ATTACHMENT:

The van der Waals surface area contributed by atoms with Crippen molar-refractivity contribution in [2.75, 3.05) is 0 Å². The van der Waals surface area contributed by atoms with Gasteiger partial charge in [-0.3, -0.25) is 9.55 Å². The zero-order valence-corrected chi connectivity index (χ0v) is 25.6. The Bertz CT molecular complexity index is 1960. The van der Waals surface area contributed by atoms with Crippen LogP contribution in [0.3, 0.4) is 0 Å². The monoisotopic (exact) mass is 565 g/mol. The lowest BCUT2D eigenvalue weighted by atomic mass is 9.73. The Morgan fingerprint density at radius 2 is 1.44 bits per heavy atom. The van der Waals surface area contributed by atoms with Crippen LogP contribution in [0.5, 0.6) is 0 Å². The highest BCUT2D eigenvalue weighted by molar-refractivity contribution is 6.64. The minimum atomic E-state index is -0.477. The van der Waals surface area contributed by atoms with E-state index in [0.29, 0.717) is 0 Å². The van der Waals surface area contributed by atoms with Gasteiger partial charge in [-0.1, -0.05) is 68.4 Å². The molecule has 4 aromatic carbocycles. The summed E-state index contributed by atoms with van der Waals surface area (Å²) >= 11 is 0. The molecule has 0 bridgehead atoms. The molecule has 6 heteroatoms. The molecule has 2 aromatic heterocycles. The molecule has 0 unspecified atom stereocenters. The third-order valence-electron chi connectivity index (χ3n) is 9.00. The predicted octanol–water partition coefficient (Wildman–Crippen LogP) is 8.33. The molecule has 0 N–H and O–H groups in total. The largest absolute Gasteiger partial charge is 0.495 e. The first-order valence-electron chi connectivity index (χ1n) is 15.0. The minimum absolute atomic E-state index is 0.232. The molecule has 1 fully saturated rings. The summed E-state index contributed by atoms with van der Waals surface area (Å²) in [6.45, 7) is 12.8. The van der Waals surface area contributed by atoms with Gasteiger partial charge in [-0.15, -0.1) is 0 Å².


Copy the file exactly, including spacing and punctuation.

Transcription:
The van der Waals surface area contributed by atoms with Crippen molar-refractivity contribution in [2.75, 3.05) is 0 Å². The van der Waals surface area contributed by atoms with Gasteiger partial charge in [-0.3, -0.25) is 9.55 Å². The zero-order valence-corrected chi connectivity index (χ0v) is 25.6. The Bertz CT molecular complexity index is 1960. The van der Waals surface area contributed by atoms with Crippen LogP contribution in [0.3, 0.4) is 0 Å². The monoisotopic (exact) mass is 565 g/mol. The lowest BCUT2D eigenvalue weighted by atomic mass is 9.73. The Morgan fingerprint density at radius 2 is 1.44 bits per heavy atom. The van der Waals surface area contributed by atoms with Crippen LogP contribution in [0.5, 0.6) is 0 Å². The highest BCUT2D eigenvalue weighted by molar-refractivity contribution is 6.64. The minimum atomic E-state index is -0.477. The van der Waals surface area contributed by atoms with E-state index in [0.29, 0.717) is 0 Å². The van der Waals surface area contributed by atoms with Gasteiger partial charge in [-0.1, -0.05) is 68.4 Å². The molecule has 4 aromatic carbocycles. The summed E-state index contributed by atoms with van der Waals surface area (Å²) >= 11 is 0. The molecule has 0 bridgehead atoms. The molecule has 6 heteroatoms. The molecule has 2 aromatic heterocycles. The molecule has 0 unspecified atom stereocenters. The third-order valence-electron chi connectivity index (χ3n) is 9.00. The predicted octanol–water partition coefficient (Wildman–Crippen LogP) is 8.33. The molecule has 0 N–H and O–H groups in total. The largest absolute Gasteiger partial charge is 0.495 e. The first-order valence-electron chi connectivity index (χ1n) is 15.0. The minimum absolute atomic E-state index is 0.232. The molecule has 1 fully saturated rings. The summed E-state index contributed by atoms with van der Waals surface area (Å²) in [6.45, 7) is 12.8. The van der Waals surface area contributed by atoms with Gasteiger partial charge in [-0.15, -0.1) is 0 Å².